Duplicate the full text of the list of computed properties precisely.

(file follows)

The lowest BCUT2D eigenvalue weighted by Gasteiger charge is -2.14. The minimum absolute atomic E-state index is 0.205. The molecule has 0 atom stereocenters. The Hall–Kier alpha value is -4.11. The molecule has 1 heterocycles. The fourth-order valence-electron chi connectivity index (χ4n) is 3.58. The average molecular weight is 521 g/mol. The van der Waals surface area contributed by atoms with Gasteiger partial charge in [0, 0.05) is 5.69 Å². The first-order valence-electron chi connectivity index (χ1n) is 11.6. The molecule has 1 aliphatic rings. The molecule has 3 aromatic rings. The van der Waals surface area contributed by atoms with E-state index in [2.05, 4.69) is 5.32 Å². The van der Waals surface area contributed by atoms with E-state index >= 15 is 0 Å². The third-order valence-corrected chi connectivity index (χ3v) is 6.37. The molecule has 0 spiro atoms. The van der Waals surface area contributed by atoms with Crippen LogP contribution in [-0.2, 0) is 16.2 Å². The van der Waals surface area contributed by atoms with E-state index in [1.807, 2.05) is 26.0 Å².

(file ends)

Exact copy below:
The lowest BCUT2D eigenvalue weighted by Gasteiger charge is -2.14. The minimum absolute atomic E-state index is 0.205. The molecule has 0 atom stereocenters. The Hall–Kier alpha value is -4.11. The molecule has 1 heterocycles. The fourth-order valence-electron chi connectivity index (χ4n) is 3.58. The average molecular weight is 521 g/mol. The van der Waals surface area contributed by atoms with Gasteiger partial charge in [0, 0.05) is 5.69 Å². The first-order valence-electron chi connectivity index (χ1n) is 11.6. The molecule has 1 aliphatic rings. The molecule has 3 aromatic rings. The van der Waals surface area contributed by atoms with E-state index in [2.05, 4.69) is 5.32 Å². The van der Waals surface area contributed by atoms with E-state index >= 15 is 0 Å². The third-order valence-corrected chi connectivity index (χ3v) is 6.37. The molecule has 0 spiro atoms. The van der Waals surface area contributed by atoms with Crippen LogP contribution in [-0.2, 0) is 16.2 Å². The van der Waals surface area contributed by atoms with E-state index in [1.807, 2.05) is 26.0 Å².